Batteries / Electrical System
The electrical system in your vehicle is complicated and starts with the battery and alternator. The alternator charges the battery while the vehicle is running. The battery provides initial power to start the vehicle.
In some vehicles, if the battery is not working at its full potential, you might notice weird things, such as lights dimming and getting brighter, the charging gauge moving, and even poor performance.
In older vehicles, once you started the vehicle, you could disconnect the battery and the vehicle would stay running. That is no longer true in many of the newer vehicles because the electronics have changed. Additionally, newer vehicles have more accessories and systems that rely on the power from the battery.
If you notice that your battery isn’t up to par or that you seem to have an electrical problem, an electrical mechanic at Repair One can help pinpoint the problem. Whether you choose to visit our auto repair shop in The Woodlands, TX. or Spring/Klein, TX, you’ll find ASE Certified auto technicians who can diagnose the problem and get you back on the road.
Batteries and Other Electrical Components
Because a vehicle’s battery is such an integral part of the electrical system, it can be hard to tell if the battery is failing or the alternator is failing.
If the alternator fails, it won’t charge the battery, and the electrical components that use the battery for power won’t work correctly.
A battery has two measurements: voltage and amperage. Your vehicle’s battery might have the proper voltage but without the amperage backing it up, those items that need the amperage, such as the starter, will not work.
You can check the battery all day and find 14.5 volts, but if it doesn’t have the amperage, it’s not going to provide enough power.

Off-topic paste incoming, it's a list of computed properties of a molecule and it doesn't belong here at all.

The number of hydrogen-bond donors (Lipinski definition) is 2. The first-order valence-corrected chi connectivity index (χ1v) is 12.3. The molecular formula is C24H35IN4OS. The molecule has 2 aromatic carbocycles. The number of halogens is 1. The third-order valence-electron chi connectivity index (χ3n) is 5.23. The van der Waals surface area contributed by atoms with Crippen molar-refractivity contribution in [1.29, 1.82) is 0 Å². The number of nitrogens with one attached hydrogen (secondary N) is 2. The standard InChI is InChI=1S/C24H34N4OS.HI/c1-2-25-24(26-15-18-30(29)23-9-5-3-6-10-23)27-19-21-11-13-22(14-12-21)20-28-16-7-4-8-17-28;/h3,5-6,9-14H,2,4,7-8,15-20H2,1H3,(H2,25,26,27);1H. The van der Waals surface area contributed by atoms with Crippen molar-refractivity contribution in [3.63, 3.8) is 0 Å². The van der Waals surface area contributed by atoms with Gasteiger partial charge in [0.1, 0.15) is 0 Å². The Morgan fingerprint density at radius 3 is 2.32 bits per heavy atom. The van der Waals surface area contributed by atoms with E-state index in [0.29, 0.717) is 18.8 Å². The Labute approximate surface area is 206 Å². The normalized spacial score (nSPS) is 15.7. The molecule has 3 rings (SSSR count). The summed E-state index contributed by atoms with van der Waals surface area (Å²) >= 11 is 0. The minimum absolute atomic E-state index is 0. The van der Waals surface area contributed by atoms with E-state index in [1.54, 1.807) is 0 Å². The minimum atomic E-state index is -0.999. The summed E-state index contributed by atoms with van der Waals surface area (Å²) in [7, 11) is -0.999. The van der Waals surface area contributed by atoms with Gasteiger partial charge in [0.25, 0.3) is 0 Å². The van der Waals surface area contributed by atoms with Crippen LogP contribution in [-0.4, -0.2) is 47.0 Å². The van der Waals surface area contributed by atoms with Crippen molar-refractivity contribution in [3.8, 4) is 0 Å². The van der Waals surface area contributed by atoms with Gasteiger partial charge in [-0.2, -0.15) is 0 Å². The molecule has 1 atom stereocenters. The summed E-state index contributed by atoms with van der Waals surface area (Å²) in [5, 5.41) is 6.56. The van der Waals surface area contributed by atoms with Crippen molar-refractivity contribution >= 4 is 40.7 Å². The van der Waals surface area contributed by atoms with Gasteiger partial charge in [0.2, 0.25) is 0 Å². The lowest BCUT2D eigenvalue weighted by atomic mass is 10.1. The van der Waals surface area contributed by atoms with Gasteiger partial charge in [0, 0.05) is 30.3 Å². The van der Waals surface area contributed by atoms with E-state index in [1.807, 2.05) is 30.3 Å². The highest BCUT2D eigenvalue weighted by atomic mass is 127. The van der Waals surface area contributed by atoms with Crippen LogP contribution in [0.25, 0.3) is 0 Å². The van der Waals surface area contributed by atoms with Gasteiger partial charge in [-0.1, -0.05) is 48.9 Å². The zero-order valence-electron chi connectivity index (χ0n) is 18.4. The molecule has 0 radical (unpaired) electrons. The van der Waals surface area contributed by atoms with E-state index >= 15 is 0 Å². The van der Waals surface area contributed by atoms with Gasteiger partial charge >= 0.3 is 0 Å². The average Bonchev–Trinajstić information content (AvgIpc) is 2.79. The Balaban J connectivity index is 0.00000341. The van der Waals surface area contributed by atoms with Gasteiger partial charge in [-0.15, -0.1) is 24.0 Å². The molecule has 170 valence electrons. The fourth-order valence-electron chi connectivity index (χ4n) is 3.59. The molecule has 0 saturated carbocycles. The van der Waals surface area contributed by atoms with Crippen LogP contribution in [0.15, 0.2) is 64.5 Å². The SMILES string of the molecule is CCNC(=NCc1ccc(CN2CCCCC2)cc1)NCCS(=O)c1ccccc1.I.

How to Check for Amperage
If you have a voltmeter, check the battery for voltage.
With the vehicle off, it should have about 12 to 12.5 volts. Leave the voltmeter hooked up. Have someone start the vehicle while you watch the voltmeter.
The starter uses amps to turn over. If the voltmeter drops below 10 to 10.5 volts while the starter engages, your battery is most likely not putting out the amps.
However, if the alternator is not charging the battery, amperage will drop below 10 when you try to start the vehicle.
If you can get the vehicle started, let it run. If the voltage doesn’t improve after about 20 minutes, you most likely need an alternator. If either fully fail, there is a chance that your vehicle will not continue running.
If the alternator has not been putting out enough voltage to properly charge the battery for some time, the risk of damaging the battery is higher.
Our electrical auto technicians at Repair One have the tools to properly diagnose the battery and the alternator so you don’t have to buy both when you need one.
Contact Repair One to Check and Fix Your Vehicle's Battery and Other Electrical Issues
If you suspect that your battery or alternator is not working properly, contact Repair One or schedule an appointment online for us to diagnose the problem with the battery and electrical system and to get you back on the road.